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Wang J, Gotway G, Pascual JM, Park JY. Diagnostic Yield of Clinical Next-Generation Sequencing Panels for Epilepsy. JAMA Neurol. 2014;71(5):650–651. doi:10.1001/jamaneurol.2014.405
During the past 2 years, next-generation DNA sequencing (NGS) has become a widespread diagnostic tool in neurology. Several studies have addressed the diagnostic yield and cost of NGS relative to other types of DNA testing. G-banded karyotyping identifies chromosomal aberrations and has a 3% diagnostic yield for unexplained developmental disabilities or other congenital anomalies.1 In comparison, chromosomal microarrays detect gene copy number variations and have a yield of 15% to 20% for the same disorder categories.1 Next-generation DNA sequencing, in the format of whole-exome sequencing (WES), can be diagnostic in 25% of neurogenetic cases.2 Similarly, whole-genome sequencing (WGS) with NGS has a reported diagnostic yield of 27% in children and adults with a broad variety of diseases.3 In contrast to WES and WGS, targeted NGS panels focus on subsets (dozens to hundreds) of genes associated with specific phenotypes. For example, targeted NGS directed at a single disease category, such as congenital glycosylation disorders, has a reported diagnostic yield of 14.8%.4 Given the prevalence of pediatric epilepsy, we set out to critically assess the diagnostic yield of an NGS panel for epilepsy in a pediatric tertiary care hospital.
The University of Texas Southwestern Medical Center institutional review board approved this retrospective study; patient informed consent was waived. We conducted a 1-year retrospective review of all patients with epilepsy treated at our institution who received targeted NGS on peripheral blood by either the 2012 GeneDx Comprehensive (53 genes) or Infantile (38 genes) Epilepsy Gene Panels. The patients’ clinical histories were reviewed to determine the relevance (ie, diagnostic yield) of the targeted NGS test results. In addition, we compared the cost of the targeted NGS panels, subsets of single-gene sequencing tests, and WES (Table).
In 2012, 28 patients were tested using either the GeneDx Comprehensive or the Infantile Epilepsy Gene Panels. Six patients harbored pathogenic or likely pathogenic mutations in 5 epilepsy-associated genes (TCF4, SCN1A, CDKL5, KCNQ2, and POLG) and 11 patients were found to have novel missense variants that were classified as variants of unknown significance in 8 genes (GABRG2, MECP2, PNPO, SCN1A, SCN2A, SCN1B, SLC9A6, and TSC2). All of the pathogenic mutations had been previously characterized as such in the literature; novel variants that were likely pathogenic were reported as variants of unknown significance. The diagnostic yield of these disease-targeted NGS panels was 21.4% (6 of 28 patients), on par with WES or WGS.2-4 If the GeneDx criteria for prior reporting in diagnosing pathogenicity had been used in a recent study of clinical WES, the WES diagnostic yield would have been only 18%2; therefore, with equivalent reporting criteria, these NGS panel tests for epilepsy would have a superior diagnostic yield compared with WES.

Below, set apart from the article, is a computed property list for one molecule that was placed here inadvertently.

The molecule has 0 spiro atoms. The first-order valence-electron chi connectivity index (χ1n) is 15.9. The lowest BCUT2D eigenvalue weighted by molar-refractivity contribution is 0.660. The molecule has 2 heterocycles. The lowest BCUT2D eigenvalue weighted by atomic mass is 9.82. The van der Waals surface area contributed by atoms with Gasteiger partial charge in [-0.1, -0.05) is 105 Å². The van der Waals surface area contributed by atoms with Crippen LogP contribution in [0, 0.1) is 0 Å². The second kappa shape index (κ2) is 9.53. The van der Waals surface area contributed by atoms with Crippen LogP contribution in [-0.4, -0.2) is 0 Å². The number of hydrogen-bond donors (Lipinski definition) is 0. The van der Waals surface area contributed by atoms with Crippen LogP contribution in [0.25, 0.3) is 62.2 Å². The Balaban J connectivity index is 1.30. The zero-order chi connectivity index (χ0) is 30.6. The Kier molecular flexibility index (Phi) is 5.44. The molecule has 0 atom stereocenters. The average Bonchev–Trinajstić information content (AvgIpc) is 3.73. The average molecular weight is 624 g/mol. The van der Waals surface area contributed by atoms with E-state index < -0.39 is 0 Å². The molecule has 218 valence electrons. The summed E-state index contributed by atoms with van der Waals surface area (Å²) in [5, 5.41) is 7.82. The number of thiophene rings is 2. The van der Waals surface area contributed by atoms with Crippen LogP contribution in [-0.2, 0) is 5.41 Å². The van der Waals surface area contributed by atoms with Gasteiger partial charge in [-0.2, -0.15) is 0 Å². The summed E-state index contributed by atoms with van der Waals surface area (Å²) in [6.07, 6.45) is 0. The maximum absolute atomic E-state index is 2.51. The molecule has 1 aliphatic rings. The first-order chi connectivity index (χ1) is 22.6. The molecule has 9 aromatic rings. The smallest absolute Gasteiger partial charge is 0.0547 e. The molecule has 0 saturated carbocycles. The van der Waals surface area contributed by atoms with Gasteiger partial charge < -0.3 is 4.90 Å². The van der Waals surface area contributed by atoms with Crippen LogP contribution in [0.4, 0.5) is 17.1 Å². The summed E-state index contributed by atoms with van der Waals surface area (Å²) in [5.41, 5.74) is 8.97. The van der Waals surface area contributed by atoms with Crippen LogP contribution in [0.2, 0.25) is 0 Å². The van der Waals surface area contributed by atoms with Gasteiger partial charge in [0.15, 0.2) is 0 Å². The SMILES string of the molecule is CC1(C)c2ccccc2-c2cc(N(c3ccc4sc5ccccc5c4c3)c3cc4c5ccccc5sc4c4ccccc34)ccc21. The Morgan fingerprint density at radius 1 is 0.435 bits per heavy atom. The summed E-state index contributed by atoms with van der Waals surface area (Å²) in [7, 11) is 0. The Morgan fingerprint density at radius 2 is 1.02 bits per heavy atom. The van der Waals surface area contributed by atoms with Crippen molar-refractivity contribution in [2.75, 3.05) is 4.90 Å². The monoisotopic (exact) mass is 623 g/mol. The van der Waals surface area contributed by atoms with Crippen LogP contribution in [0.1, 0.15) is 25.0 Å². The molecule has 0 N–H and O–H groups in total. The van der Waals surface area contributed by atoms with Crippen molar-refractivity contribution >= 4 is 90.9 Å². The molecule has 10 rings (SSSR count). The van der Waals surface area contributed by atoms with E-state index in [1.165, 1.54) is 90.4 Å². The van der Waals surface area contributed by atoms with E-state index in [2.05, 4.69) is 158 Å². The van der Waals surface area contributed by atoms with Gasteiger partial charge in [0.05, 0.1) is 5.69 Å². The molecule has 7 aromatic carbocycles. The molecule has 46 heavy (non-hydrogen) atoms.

The Comprehensive and Infantile Epilepsy Gene Panels cost $5750 and $4780, respectively. Whole-exome sequencing costs up to $15 129.6 In contrast, examining a subset of 3 commonly tested epilepsy genes by Sanger sequencing (SLC2A1, MECP2, and SCN1A) costs $7300.6 We concluded that there is a cost advantage in the use of NGS technology compared with traditional Sanger sequencing.
Whole-exome sequencing analyzes, with varying quality, more than 20 000 genes, but the Online Mendelian Inheritance in Man and the Human Gene Mutation Database currently include information for 3131 and 6137 genes, respectively.7,8 Indeed, a recent study of WES reporting a diagnostic yield of 25% included 48 novel variants that had not been previously reported.2 In this review of targeted NGS panels for epilepsy, the diagnostic yield was, in aggregate, similar to WES and achieved at a lower cost. In summary, targeted NGS gene panels are a cost-effective alternative to both Sanger sequencing of individual genes and WES for the genetic diagnosis of epilepsy.
Corresponding Author: Jason Wang, MD, Department of Pathology, Children’s Medical Center, 1935 Medical District Dr, Dallas, TX 75235 (email@example.com).
Author Contributions: Drs Wang and Park had full access to all of the data in the study and take responsibility for the integrity of the data and the accuracy of the data analysis.
Study concept and design: All authors.
Acquisition, analysis, or interpretation of data: All authors.
Drafting of the manuscript: All authors.
Critical revision of the manuscript for important intellectual content: All authors.
Administrative, technical, or material support: All authors.
Study supervision: Pascual, Park.
Conflict of Interest Disclosures: Dr Park is a member of the Scientific Advisory Board of Fujirebio Inc. No other disclosures were reported.
Funding/Support: Drs Pascual and Park are supported by National Institutes of Health Office of Rare Diseases Research: Collaboration, Education, and Test Translation (CETT) program for rare genetic diseases.
Role of the Sponsor: The National Institutes of Health had no role in the design and conduct of the study; collection, management, analysis, and interpretation of the data; preparation, review, or approval of the manuscript; and decision to submit the manuscript for publication.
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